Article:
In the age of the internet, learning about history has never been easier.  You can sign up for daily emails from This Day in History or check out the Today in History page from the Library of Congress. You can like and follow Facebook pages such as A Mighty Girl, the History Channel, or the National Museum of American History. You can tour local monuments and historic sites or visit a history museum. You can listen to stories on StoryCorps.

If you're not a history fan, that may be because your experience in learning history was filled with memorization of dates, battles, and documents. While some of us find this aspect of history fascinating, others find the stories and personalities more relatable. Focus on people if dates make your eyes glaze over. You can always google the dates things happened.

Finding the resources

There are a wealth of resources for teaching about history. Here are just a few:

Biographies - Create a section of your library that is dedicated to biographies. Seek out some of the lesser-known names. Make sure you have books about people from all races and backgrounds, especially those that reflect the diversity in your own classroom.

Here are just a few of the biographies I encourage students to read during
Black History Month (and all year long)

I try to include a variety of biographies in my library.
Here are just a few.

Historical Fiction - This often-overlooked genre brings history alive for some kids. I know it did (and does) for me. Look for books that are historically accurate with relatable, realistic characters.

I put these historical fiction titles in a basket to celebrate Black History Month.

Here are a few of the historical fiction texts in my classroom library.

Primary Sources and Realia - Whenever possible, expose students to real images and objects from history. For objects, think about bringing in old coins, invite families to "show and tell" their family heirlooms, or visit local history museums to observe artifacts. When I go on vacations, I love to explore historical sites. Their gift shops often have replicas of historical objects for sale. Build a collection for the units you teach and create a display in your classroom.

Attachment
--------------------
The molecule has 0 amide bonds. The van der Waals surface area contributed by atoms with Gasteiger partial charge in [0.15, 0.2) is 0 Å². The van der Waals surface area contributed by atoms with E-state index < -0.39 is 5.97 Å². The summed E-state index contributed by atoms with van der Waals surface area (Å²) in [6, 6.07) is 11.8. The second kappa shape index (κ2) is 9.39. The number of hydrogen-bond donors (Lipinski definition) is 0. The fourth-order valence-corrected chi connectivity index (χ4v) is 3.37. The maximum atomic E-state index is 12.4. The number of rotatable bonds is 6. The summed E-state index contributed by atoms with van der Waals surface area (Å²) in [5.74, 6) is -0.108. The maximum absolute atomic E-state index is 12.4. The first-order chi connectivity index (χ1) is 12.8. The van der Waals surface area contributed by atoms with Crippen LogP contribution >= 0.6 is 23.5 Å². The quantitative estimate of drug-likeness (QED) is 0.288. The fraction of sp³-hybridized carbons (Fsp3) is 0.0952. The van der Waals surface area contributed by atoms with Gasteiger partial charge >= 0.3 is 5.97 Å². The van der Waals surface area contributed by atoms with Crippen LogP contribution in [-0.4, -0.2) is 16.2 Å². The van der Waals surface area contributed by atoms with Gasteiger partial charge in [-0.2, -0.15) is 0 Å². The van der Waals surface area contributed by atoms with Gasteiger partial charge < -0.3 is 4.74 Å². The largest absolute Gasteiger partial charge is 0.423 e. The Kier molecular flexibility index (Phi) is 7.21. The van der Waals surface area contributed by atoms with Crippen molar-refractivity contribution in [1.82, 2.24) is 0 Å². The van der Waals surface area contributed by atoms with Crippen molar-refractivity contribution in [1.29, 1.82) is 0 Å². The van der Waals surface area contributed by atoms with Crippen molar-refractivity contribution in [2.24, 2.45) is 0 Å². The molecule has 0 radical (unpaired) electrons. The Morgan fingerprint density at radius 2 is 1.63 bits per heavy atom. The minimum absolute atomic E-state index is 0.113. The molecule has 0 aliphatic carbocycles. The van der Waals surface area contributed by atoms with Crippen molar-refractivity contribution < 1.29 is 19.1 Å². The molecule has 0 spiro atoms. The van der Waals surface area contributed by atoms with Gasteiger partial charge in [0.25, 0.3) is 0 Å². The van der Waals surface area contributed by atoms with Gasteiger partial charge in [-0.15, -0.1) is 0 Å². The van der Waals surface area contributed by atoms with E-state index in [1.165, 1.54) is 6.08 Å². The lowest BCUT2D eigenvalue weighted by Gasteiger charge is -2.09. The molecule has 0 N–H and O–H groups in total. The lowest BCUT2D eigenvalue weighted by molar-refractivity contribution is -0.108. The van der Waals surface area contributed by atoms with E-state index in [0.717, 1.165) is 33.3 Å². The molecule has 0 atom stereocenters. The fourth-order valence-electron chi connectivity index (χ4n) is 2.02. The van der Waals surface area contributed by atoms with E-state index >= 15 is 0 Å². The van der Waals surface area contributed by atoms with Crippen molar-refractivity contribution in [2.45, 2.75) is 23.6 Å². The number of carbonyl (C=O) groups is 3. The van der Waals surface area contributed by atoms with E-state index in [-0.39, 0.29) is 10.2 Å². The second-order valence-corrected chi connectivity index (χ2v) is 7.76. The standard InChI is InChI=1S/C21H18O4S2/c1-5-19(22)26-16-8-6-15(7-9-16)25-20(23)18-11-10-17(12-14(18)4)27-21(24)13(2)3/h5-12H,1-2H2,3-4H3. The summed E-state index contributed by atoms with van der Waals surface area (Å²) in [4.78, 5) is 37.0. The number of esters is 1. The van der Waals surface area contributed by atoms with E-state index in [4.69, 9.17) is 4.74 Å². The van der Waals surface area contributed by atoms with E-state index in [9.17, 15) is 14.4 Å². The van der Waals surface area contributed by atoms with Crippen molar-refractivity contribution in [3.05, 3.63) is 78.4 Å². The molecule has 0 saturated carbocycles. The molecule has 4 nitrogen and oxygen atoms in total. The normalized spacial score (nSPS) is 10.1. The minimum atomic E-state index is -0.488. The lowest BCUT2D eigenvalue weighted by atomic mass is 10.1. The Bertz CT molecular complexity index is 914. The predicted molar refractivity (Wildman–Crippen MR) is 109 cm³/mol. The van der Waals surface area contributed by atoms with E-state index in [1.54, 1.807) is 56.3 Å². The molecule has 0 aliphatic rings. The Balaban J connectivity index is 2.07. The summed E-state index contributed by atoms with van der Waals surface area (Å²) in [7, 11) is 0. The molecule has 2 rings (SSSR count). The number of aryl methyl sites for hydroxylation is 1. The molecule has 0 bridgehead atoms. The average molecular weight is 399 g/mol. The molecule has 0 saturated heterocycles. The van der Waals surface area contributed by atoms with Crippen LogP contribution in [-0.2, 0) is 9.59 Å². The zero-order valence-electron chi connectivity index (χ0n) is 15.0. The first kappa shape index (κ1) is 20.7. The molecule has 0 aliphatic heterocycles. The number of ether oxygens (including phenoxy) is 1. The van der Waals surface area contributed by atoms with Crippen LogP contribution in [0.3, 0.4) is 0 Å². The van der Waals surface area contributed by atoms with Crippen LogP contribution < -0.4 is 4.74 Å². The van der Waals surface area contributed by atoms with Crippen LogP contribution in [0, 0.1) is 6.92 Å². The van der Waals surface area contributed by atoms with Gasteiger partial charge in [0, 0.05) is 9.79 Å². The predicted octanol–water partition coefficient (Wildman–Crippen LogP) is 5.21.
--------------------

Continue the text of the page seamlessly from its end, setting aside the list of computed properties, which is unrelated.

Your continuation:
The internet has a  wealth of historical images. One of my favorite resources is the Library of Congress. They have an amazing collection of historical documents and photographs that bring history to life.

Your local public library is a great source for books, audio, digital images, and even artifacts. Ask a librarian to help you gather materials for your unit.

Teachers pay Teachers - There are many quality resources available for free and for sale on TpT. Use the search bar to find resources on historical figures or events. You can build your unit around a poem or non-fiction resource.

You may be interested in my newest freebie, Do You Know Her Name? Shirley Chisholm. It's the first of a new series of historical poems and activities featuring famous women in history.

Making the time

This is the hard one. Trying to teach all of our social studies objectives in the time we have available is difficult, so adding anything else seems impossible. It's not. We just have to be creative in our use of the time available to us.

One of the easiest ways to add the teaching of history to your instructional day is by incorporating it into your reading instruction. We need to teach students how to read non-fiction, right? Why not include a few biographies or biographical articles in your plans? If you're teaching a unit on realistic fiction, include some historical fiction. You can teach the same reading skills as students learn a little bit about the way things used to be.

Another great way to add history to your curriculum is through student research projects. In my school, we teach students to research topics of their own interests and share the information with their peers.  If you have a student who is interested in math, you can encourage him/her to research a famous mathematician such as Paul Erdos or Katherine Johnson. A student who loves science may be interested in the life of George Washington Carver, Marie Curie, or Louis Pasteur. Students who love art might want to find out about Frida Kahlo, Faith Ringgold, or Pablo Picasso. I could go on, but you get the idea. Don't know who to research? Do a simple Google search, and you will come up with quite a few names to get you started.

These are just a few ideas to get you started. Do you teach history in your elementary classroom? What are some of the resources you use? How do you make time for it? Please share your ideas in the comments.

Thanks for reading!